It's important for the success of Afghanistan. Because inside Pakistan, you have a -- a large group of Pashtun that are -- that are Taliban. They're going to come rushing back in to Afghanistan when we go. And that's one of the reasons the Afghan Security Forces have so much work to do to be able to fight against that. But it's important for us to recognize that we can't just walk away from Pakistan. But we do need to make sure that as we -- as we send support for them, that this is tied to them making progress on -- on matters that would lead them to becoming a civil society.
SCHIEFFER: Let -- let me ask you, Governor because we know President Obama's position on this, what is -- what is your position on the use of drones?
ROMNEY: Well I believe we should use any and all means necessary to take out people who pose a threat to us and our friends around the world. And it's widely reported that drones are being used in drone strikes, and I support that and entirely, and feel the president was right to up the usage of that technology, and believe that we should continue to use it, to continue to go after the people that represent a threat to this nation and to our friends. But let me also note that as I said earlier, we're going to have to do more than just going after leaders and -- and killing bad guys, important as that is.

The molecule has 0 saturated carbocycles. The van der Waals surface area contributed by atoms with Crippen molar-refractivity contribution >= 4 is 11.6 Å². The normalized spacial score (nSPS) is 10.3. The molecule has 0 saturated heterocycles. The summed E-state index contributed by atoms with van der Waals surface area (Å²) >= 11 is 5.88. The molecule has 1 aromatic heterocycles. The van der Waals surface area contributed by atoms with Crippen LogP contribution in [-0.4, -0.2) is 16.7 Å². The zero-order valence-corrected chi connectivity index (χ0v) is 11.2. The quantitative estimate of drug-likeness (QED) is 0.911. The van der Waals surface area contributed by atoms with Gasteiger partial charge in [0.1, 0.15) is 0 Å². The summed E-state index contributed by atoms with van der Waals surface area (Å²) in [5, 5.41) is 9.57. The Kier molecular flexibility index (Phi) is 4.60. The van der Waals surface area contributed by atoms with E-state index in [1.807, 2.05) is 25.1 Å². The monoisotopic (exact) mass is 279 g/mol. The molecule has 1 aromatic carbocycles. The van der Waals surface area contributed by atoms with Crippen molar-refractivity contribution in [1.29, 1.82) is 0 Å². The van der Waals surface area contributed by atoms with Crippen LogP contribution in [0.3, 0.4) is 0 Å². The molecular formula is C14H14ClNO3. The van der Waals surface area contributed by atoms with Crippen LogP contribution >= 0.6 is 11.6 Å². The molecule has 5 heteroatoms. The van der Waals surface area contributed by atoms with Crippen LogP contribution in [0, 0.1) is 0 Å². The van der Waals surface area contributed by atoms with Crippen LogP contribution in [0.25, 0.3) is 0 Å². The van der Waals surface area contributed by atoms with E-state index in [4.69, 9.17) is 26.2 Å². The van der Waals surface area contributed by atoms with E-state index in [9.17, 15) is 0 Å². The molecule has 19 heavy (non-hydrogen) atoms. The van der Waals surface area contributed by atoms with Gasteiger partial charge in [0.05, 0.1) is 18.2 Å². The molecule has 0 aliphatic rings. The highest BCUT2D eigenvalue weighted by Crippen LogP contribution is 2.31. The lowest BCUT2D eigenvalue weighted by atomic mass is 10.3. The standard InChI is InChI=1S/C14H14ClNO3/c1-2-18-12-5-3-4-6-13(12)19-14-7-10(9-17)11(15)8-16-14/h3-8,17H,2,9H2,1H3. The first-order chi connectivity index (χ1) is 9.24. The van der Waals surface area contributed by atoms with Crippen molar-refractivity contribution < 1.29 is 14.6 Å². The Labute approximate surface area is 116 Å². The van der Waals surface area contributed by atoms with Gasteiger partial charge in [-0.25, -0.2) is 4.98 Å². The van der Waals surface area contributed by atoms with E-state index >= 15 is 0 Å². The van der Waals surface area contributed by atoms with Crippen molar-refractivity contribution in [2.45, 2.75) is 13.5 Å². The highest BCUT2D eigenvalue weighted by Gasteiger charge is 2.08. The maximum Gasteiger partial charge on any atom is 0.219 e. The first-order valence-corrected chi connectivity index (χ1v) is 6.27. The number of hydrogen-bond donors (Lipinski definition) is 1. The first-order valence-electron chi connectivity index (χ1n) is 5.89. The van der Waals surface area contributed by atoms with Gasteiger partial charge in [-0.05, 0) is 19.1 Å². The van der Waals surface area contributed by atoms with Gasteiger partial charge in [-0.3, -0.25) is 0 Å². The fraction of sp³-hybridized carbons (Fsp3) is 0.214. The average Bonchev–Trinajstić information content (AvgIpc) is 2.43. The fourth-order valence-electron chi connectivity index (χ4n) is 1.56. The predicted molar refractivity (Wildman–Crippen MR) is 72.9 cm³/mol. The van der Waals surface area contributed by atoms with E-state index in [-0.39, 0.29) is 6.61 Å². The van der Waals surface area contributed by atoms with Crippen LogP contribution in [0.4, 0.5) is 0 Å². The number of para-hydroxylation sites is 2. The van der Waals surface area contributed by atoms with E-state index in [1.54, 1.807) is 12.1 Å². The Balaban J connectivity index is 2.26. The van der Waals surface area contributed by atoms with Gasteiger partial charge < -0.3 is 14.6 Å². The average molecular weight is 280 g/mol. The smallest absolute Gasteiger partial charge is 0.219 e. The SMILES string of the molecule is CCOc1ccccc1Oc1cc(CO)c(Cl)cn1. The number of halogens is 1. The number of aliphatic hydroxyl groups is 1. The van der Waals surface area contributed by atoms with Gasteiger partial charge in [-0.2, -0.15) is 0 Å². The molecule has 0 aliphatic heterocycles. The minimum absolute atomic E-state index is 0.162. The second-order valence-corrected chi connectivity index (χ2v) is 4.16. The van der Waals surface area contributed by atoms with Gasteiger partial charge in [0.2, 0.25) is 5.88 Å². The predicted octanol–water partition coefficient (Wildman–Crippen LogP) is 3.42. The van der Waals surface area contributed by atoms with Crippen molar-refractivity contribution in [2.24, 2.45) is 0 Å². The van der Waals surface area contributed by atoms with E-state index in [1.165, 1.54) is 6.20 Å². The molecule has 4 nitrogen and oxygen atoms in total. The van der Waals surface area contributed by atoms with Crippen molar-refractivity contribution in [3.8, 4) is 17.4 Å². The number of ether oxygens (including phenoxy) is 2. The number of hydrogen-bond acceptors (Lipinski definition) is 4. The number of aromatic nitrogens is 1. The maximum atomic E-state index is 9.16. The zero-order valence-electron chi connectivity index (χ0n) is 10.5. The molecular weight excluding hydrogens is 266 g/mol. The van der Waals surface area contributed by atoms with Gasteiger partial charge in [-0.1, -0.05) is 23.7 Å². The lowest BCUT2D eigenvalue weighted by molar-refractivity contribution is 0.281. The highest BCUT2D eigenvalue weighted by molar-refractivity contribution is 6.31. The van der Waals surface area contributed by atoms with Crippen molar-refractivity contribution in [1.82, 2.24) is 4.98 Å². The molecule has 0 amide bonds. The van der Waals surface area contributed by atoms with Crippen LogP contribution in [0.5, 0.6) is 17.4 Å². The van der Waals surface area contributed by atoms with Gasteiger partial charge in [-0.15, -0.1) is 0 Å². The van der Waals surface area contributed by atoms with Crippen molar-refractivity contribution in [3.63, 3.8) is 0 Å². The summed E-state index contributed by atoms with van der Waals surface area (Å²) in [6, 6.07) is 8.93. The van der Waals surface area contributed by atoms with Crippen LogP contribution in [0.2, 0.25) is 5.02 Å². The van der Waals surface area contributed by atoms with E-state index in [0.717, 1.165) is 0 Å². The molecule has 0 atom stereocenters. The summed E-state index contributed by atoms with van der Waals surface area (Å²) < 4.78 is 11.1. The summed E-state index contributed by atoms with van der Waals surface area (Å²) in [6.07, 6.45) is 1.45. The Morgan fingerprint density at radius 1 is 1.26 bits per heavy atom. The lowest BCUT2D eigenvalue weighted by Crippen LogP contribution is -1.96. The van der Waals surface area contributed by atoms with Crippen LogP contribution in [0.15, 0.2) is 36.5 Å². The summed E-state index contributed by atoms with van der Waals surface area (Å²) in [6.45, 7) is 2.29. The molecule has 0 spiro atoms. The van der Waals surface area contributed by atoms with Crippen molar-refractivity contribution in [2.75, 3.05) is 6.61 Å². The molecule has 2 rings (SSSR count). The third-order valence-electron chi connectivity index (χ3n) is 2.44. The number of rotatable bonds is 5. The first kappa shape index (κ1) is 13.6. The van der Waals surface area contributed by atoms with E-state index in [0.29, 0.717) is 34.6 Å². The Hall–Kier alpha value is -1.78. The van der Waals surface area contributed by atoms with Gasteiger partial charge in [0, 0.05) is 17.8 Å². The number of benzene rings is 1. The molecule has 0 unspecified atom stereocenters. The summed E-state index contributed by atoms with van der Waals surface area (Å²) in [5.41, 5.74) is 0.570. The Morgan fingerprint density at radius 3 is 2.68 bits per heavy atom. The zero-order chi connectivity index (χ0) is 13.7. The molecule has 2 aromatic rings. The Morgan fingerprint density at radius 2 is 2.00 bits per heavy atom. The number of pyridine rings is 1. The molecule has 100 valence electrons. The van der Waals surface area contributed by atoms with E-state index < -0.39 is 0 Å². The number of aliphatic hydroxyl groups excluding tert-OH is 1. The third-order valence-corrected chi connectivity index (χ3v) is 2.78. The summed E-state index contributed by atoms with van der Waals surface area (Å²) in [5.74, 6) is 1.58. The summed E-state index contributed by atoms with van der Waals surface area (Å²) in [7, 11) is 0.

ROMNEY: We're also going to have to have a farm more effective and comprehensive strategy to help move the world away from terror and Islamic extremism. We haven't done that yet. We talk a lot about these things, but you look at the -- the record, you look at the record. You look at the record of the last four years and say is Iran closer to a bomb? Yes. Is the Middle East in tumult? Yes. Is -- is al-Qaida on the run, on its heels? No. Is -- are Israel and the Palestinians closer to reaching a peace agreement?
No, they haven't had talks in two years. We have not seen the progress we need to have, and I'm convinced that with strong leadership and an effort to build a strategy based upon helping these nations reject extremism, we can see the kind of peace and prosperity the world demands.